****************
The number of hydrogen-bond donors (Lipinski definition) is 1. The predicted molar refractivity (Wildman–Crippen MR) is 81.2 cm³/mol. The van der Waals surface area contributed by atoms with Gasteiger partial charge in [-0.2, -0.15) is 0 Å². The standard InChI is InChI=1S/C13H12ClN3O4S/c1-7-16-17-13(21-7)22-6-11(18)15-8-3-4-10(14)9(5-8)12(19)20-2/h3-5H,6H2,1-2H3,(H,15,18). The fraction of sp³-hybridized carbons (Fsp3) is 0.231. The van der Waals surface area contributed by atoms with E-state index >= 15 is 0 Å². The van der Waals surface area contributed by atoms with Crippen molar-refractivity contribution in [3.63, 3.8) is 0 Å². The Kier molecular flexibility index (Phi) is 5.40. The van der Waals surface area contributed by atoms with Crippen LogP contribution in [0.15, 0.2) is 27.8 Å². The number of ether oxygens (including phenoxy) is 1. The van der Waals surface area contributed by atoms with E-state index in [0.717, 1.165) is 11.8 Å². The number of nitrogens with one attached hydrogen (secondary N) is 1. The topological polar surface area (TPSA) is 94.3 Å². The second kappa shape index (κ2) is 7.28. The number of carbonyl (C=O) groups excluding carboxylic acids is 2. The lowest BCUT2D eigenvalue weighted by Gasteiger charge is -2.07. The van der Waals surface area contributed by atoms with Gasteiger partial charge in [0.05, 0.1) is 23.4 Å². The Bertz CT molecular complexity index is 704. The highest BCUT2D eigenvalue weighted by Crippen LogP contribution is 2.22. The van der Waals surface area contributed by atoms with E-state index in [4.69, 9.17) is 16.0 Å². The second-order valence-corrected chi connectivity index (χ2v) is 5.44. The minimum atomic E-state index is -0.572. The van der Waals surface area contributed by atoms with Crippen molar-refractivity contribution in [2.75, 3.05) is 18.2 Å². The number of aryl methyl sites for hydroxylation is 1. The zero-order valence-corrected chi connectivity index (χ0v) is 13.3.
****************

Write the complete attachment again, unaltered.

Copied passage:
The number of hydrogen-bond donors (Lipinski definition) is 1. The predicted molar refractivity (Wildman–Crippen MR) is 81.2 cm³/mol. The van der Waals surface area contributed by atoms with Gasteiger partial charge in [-0.2, -0.15) is 0 Å². The standard InChI is InChI=1S/C13H12ClN3O4S/c1-7-16-17-13(21-7)22-6-11(18)15-8-3-4-10(14)9(5-8)12(19)20-2/h3-5H,6H2,1-2H3,(H,15,18). The fraction of sp³-hybridized carbons (Fsp3) is 0.231. The van der Waals surface area contributed by atoms with E-state index >= 15 is 0 Å². The van der Waals surface area contributed by atoms with Crippen molar-refractivity contribution in [3.63, 3.8) is 0 Å². The Kier molecular flexibility index (Phi) is 5.40. The van der Waals surface area contributed by atoms with Crippen LogP contribution in [0.15, 0.2) is 27.8 Å². The number of ether oxygens (including phenoxy) is 1. The van der Waals surface area contributed by atoms with E-state index in [0.717, 1.165) is 11.8 Å². The number of nitrogens with one attached hydrogen (secondary N) is 1. The topological polar surface area (TPSA) is 94.3 Å². The second kappa shape index (κ2) is 7.28. The number of carbonyl (C=O) groups excluding carboxylic acids is 2. The lowest BCUT2D eigenvalue weighted by Gasteiger charge is -2.07. The van der Waals surface area contributed by atoms with Gasteiger partial charge in [0.05, 0.1) is 23.4 Å². The Bertz CT molecular complexity index is 704. The highest BCUT2D eigenvalue weighted by Crippen LogP contribution is 2.22. The van der Waals surface area contributed by atoms with E-state index in [4.69, 9.17) is 16.0 Å². The second-order valence-corrected chi connectivity index (χ2v) is 5.44. The minimum atomic E-state index is -0.572. The van der Waals surface area contributed by atoms with Crippen molar-refractivity contribution in [2.75, 3.05) is 18.2 Å². The number of aryl methyl sites for hydroxylation is 1. The zero-order valence-corrected chi connectivity index (χ0v) is 13.3.